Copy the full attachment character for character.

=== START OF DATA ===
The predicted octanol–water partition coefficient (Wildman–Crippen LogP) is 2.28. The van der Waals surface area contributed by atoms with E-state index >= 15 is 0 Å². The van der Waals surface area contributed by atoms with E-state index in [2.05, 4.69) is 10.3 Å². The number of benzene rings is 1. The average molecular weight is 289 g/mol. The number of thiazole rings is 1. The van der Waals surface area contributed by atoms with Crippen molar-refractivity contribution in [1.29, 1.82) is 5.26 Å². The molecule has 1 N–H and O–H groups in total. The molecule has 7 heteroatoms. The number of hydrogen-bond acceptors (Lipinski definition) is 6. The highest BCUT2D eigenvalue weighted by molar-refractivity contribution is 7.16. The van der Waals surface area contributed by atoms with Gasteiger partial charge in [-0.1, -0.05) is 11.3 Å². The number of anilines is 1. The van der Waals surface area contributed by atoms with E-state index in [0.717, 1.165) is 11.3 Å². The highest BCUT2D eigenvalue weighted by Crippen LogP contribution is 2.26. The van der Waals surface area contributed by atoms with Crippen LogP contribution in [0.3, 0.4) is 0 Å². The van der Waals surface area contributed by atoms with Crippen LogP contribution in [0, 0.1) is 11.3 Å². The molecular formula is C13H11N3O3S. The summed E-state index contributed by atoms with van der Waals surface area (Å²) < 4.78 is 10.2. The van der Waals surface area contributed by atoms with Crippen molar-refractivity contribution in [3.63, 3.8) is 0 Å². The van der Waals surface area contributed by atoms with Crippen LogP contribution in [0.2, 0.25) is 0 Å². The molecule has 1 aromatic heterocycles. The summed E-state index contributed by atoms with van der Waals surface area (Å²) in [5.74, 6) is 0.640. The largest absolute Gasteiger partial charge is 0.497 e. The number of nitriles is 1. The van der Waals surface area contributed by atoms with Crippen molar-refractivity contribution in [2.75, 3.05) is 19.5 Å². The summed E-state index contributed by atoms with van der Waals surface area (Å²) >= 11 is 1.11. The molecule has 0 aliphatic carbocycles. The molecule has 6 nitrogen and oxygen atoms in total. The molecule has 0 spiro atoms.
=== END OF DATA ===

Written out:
The predicted octanol–water partition coefficient (Wildman–Crippen LogP) is 2.28. The van der Waals surface area contributed by atoms with E-state index >= 15 is 0 Å². The van der Waals surface area contributed by atoms with E-state index in [2.05, 4.69) is 10.3 Å². The number of benzene rings is 1. The average molecular weight is 289 g/mol. The number of thiazole rings is 1. The van der Waals surface area contributed by atoms with Crippen molar-refractivity contribution in [1.29, 1.82) is 5.26 Å². The molecule has 1 N–H and O–H groups in total. The molecule has 7 heteroatoms. The number of hydrogen-bond acceptors (Lipinski definition) is 6. The highest BCUT2D eigenvalue weighted by molar-refractivity contribution is 7.16. The van der Waals surface area contributed by atoms with Gasteiger partial charge in [-0.1, -0.05) is 11.3 Å². The number of anilines is 1. The van der Waals surface area contributed by atoms with E-state index in [0.717, 1.165) is 11.3 Å². The highest BCUT2D eigenvalue weighted by Crippen LogP contribution is 2.26. The van der Waals surface area contributed by atoms with Crippen LogP contribution in [0.3, 0.4) is 0 Å². The van der Waals surface area contributed by atoms with Crippen LogP contribution in [0, 0.1) is 11.3 Å². The molecular formula is C13H11N3O3S. The summed E-state index contributed by atoms with van der Waals surface area (Å²) < 4.78 is 10.2. The van der Waals surface area contributed by atoms with Crippen molar-refractivity contribution in [3.63, 3.8) is 0 Å². The van der Waals surface area contributed by atoms with Crippen LogP contribution in [0.2, 0.25) is 0 Å². The molecule has 1 aromatic heterocycles. The summed E-state index contributed by atoms with van der Waals surface area (Å²) in [5.74, 6) is 0.640. The largest absolute Gasteiger partial charge is 0.497 e. The number of nitriles is 1. The van der Waals surface area contributed by atoms with Crippen molar-refractivity contribution in [2.75, 3.05) is 19.5 Å². The summed E-state index contributed by atoms with van der Waals surface area (Å²) >= 11 is 1.11. The molecule has 0 aliphatic carbocycles. The molecule has 6 nitrogen and oxygen atoms in total. The molecule has 0 spiro atoms.